An Ancient Chinese Tradition Bids Farewell to the Flower Gods

Drinking plenty of fluids, eating plenty of fresh vegetables, and avoiding greasy food will to balance your body and help it to adjust to the coming heat. (AnaBGD/iStock)
Exploring Solar Terms: Seeding Millet
By Moreen Liao

A solar term is a period of about two weeks and is based on the sun’s position in the zodiac. Solar terms form the traditional Chinese calendar system. The calendar follows the ancient Chinese belief that living in accordance with nature will enable one to live a harmonious life. This article series explores each solar term, offering guidance on how to best navigate the season.

Seeding Millet (June 6–20) is the time when farmers harvest early grain crops and plant new seeds for those crops that need to be in before the weather reaches its peak of heat and humidity.

Too much dry weather during this time forebodes that drought in the coming months could challenge summer crops.

With the change in season, spring blooms start to wither. A traditional ceremony used to be held to bid farewell to the flower gods as they journeyed back to heaven, and to express wishes that they return again next year.

It was said that the birthday of the writer of the famous Chinese novel “Dream of the Red Chamber,” as well as the main male character in the book, Jia Baoyu, are both during Seeding Millet.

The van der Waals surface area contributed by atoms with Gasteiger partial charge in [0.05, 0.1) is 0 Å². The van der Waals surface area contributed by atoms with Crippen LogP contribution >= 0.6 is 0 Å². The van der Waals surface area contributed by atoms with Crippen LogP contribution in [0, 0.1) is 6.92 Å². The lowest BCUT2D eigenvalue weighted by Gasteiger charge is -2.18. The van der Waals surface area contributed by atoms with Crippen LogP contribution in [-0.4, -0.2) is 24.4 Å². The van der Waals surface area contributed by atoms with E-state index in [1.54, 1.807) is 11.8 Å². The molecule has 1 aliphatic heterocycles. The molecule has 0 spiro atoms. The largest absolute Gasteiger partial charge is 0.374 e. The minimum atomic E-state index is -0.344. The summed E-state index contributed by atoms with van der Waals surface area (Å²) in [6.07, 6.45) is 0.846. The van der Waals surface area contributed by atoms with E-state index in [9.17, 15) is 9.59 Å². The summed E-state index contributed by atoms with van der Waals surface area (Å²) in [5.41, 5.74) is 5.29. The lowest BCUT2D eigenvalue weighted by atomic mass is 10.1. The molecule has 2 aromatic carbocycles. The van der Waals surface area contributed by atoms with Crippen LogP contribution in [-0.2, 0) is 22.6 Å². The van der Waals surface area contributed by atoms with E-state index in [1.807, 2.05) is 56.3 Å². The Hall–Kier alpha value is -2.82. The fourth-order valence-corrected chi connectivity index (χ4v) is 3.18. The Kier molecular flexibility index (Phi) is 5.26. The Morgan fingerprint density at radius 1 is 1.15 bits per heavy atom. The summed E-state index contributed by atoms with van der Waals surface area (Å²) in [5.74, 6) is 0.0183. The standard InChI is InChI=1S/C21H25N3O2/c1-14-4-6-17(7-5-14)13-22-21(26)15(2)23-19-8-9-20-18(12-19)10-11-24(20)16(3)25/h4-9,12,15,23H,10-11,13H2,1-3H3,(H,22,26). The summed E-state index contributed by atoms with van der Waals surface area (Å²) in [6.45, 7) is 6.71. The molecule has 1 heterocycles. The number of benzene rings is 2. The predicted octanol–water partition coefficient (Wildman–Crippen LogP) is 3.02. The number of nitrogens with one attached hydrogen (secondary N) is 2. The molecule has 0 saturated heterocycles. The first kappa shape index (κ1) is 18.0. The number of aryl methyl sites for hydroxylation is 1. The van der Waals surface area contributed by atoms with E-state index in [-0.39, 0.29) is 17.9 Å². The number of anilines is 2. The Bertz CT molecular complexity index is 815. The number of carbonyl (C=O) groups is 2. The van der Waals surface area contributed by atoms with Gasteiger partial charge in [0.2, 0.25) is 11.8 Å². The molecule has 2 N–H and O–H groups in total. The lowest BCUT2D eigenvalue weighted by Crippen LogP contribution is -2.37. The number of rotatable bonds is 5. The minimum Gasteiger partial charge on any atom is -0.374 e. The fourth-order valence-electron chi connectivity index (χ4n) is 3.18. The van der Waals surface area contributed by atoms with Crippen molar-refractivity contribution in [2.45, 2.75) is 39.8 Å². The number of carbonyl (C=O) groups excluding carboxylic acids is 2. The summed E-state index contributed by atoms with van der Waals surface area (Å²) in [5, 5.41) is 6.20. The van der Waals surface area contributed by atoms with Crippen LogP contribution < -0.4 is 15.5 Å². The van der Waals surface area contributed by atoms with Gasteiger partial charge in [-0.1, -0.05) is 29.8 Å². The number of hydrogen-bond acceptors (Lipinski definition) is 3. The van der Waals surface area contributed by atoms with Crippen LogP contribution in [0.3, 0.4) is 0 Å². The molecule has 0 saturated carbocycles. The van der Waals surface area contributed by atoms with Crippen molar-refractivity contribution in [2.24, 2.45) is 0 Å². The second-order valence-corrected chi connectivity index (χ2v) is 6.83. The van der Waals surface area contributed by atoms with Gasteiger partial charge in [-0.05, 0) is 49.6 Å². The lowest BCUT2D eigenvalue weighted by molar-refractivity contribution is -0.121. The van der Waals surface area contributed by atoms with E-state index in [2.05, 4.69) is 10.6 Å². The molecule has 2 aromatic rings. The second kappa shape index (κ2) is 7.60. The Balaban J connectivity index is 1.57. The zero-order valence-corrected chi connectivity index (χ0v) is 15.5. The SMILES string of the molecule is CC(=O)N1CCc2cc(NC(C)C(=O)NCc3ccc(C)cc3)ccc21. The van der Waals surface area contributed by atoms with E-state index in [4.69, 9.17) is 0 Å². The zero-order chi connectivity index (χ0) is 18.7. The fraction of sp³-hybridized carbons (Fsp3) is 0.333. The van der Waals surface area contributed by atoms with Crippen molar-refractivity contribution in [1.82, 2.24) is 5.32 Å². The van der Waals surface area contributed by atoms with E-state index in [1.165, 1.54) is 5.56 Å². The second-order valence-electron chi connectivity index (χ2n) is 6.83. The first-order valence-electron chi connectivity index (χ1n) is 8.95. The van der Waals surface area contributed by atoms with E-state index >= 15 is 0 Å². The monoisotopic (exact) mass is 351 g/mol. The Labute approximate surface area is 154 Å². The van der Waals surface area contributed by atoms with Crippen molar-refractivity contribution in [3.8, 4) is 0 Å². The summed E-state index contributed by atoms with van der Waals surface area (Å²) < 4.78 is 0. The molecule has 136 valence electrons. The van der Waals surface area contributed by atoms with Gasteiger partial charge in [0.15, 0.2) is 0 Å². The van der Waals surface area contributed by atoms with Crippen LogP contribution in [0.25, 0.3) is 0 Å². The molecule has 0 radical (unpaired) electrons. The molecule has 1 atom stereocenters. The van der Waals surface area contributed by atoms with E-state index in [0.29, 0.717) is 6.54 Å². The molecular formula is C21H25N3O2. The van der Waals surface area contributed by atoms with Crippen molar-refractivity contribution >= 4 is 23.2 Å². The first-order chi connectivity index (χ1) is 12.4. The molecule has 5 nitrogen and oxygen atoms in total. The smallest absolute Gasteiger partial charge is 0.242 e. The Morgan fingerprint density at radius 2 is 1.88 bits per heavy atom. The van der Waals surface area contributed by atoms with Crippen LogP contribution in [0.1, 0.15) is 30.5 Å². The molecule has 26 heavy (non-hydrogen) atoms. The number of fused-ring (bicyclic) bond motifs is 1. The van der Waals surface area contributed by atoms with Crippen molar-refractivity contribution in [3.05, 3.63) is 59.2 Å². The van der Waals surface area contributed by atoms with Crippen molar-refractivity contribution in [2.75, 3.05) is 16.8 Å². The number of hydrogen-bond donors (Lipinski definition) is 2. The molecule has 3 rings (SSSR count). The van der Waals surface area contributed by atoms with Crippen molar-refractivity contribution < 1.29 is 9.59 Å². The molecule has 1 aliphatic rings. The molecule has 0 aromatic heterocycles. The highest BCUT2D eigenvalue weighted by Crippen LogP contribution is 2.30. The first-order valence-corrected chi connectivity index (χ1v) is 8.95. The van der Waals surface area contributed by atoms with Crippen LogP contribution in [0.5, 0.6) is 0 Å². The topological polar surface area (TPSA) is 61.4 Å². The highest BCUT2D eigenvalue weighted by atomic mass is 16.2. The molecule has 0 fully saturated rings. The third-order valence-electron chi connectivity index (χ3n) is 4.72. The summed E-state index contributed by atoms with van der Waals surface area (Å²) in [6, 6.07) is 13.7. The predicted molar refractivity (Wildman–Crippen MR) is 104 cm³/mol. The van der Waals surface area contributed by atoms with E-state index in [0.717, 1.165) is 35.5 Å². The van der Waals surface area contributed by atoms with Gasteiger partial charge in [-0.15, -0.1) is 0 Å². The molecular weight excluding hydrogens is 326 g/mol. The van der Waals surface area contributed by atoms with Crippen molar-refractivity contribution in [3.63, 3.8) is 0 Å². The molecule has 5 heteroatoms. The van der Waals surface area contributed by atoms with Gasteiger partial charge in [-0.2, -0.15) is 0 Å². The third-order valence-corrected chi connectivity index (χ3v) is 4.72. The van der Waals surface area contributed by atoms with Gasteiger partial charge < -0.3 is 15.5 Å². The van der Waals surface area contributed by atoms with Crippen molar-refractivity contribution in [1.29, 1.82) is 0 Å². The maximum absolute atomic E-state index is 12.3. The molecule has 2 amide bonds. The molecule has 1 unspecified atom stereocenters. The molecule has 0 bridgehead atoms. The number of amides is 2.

There is good news, though, for those who are allergic to pollen. The end of the flowering season means relief.

As for those plants that have not yet bloomed, most likely they won’t produce much fruit this year.

7 Ways to Live in Harmony With ‘Seeding Millet’

1. Get up early to take advantage of the cooler morning hours and align yourself with the rising sun. Then, consider lying down at midday for a nap. An afternoon nap can be very beneficial for the body.

2. Go swimming. It’s the perfect exercise for this time of the year, as it moves the body gently and helps with fluid circulation.

3. Shower with lukewarm water, rather than hot, to reduce heat on the body.

5. Embrace the heat. For those who suffer from coldness in the winter, this is an ideal time to push out the hidden problems from the inside to the outside, and from our hearts as well. The increasing heat helps to draw out the remaining coldness inside our bodies.

6. For those who suffer from an upset stomach, try massaging four inches from the top of the belly button. This helps to relieve tension on the digestion system.

7. Use essential oils of wormwood, lavender, eucalyptus, lemongrass, and citronella to repel insects and minimize the impact of bacteria.

Seasonal Foods

Drink plenty of fluids, eat plenty of fresh vegetables, and avoid greasy food. This will balance the body and help it to adjust to the coming heat.

Enjoy plenty of endive, arugula, celery, chard, cucumber, eggplant, green beans, kale, spinach, zucchini, mushrooms, seafood, and watermelon.

To replenish fluids and quench your thirst, drink green tea, honeysuckle flower tea, hawthorn berry juice, and plum juice.

Epoch Times contributor Moreen Liao is a descendant of four generations of traditional Chinese medicine doctors. She is also a certified aromatherapist and the founder of Ausganica, a manufacturer of salon-quality, certified organic cosmetics. Visit Ausganica.com

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